"As bad as Katrina was, it could be worse," he said.

Katrina and a follow-up hurricane called Rita ravaged US oil facilities along the coast and in the Gulf of Mexico, sending crude futures to then-record highs.

Oil prices had been falling in recent sessions as signs of strengthening inflation in the United States reinforced fears of an economic slowdown caused in part by surging energy prices.

Metals prices, notably gold and copper, have tumbled over the past week on profit-taking, with investors concerned that higher inflation will cool demand for commodities.

The retreat came after the New York contract achieved a fresh record high of 75.35 dollars a barrel on April 21.

"The current weakness in commodities has been triggered by inflation concerns, but also the market was well overdue a correction anyway after such strong gains," Sucden oil analysts said earlier as oil prices were falling.

Set against the fears of inflation are concerns about disruptions to oil supplies from Iran, which is locked in dispute with the United States and European powers over its nuclear ambitions.

"This Iran situation is far from over," said Tony Nunan, a Tokyo-based energy risk manager for Mitsubishi Corp.

Iran's hardline government said Monday it would not negotiate on its uranium enrichment programme, and vowed to continue to work towards an industrial-scale capacity.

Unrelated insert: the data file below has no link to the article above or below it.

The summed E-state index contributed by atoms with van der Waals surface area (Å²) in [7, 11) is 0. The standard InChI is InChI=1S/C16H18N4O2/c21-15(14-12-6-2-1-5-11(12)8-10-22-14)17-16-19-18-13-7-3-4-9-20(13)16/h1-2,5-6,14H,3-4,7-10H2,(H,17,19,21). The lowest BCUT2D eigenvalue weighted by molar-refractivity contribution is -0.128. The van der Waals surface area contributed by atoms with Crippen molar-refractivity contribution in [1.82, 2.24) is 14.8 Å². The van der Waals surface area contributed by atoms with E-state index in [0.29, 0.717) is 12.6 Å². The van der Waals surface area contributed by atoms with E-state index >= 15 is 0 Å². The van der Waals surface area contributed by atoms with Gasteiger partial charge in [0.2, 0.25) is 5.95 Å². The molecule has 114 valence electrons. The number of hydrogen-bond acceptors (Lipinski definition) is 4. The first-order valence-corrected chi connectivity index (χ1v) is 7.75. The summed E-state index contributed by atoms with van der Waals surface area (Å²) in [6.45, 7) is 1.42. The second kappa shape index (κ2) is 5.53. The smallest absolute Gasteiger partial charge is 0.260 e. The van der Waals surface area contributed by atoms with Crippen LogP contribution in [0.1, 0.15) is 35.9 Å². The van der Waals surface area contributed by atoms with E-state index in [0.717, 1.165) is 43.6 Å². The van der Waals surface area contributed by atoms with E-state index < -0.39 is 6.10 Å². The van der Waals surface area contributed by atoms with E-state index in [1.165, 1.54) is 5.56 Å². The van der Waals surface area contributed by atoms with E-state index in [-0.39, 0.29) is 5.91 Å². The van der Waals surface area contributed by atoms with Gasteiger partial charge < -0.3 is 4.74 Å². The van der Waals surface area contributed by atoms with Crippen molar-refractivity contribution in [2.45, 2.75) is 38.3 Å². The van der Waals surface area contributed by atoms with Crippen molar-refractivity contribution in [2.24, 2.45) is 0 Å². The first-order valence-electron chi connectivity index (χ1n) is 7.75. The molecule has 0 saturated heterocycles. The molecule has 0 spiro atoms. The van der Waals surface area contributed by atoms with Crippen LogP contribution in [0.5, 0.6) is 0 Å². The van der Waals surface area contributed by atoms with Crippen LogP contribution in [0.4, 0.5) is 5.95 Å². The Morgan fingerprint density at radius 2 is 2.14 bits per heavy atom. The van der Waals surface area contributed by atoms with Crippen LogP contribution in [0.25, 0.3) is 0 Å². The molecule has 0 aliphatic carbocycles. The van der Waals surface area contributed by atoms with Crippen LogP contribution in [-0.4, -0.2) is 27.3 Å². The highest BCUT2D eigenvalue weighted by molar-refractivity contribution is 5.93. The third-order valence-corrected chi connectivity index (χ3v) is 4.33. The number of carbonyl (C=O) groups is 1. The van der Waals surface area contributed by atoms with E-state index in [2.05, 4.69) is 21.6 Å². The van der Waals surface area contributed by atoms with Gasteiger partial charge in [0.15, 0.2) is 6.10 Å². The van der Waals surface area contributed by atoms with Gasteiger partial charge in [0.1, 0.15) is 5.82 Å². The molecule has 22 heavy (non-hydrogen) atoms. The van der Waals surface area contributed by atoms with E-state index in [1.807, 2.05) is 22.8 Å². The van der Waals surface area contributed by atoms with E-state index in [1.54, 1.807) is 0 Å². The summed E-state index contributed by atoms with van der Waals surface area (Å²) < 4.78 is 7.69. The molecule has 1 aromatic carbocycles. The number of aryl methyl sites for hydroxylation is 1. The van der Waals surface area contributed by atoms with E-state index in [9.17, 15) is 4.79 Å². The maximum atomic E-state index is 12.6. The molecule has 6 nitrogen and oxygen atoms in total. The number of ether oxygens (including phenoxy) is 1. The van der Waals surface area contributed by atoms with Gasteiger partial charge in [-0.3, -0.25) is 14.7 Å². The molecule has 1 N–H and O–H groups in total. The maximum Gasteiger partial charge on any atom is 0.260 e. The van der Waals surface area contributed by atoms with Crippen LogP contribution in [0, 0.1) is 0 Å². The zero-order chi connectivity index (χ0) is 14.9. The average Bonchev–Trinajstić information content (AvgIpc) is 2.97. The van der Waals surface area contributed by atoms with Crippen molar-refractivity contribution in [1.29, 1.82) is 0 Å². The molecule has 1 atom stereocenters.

Britain, France and Germany have drawn up a package aimed at persuading Iran to end its uranium enrichment, which Washington and its allies say hides an effort to build a nuclear bomb. Iran says it only wants to make reactor fuel.


Related Links

China reaches milestone with completion of Three Gorges dam
Beijing (AFP) May 20, 2006
After 13 years of immense physical effort and technical ingenuity, China Saturday put the finishing touches to its controversial Three Gorges dam, the world's largest hydropower project.

  • CapRock Expands Disaster Satellite Services in Preparation For Hurricane Season
  • New Network Needed to Solve First Responder Communications Crisis
  • I think I'll take the stairs
  • Dutch Soldiers Move Into Afghanistan Under Apache Protection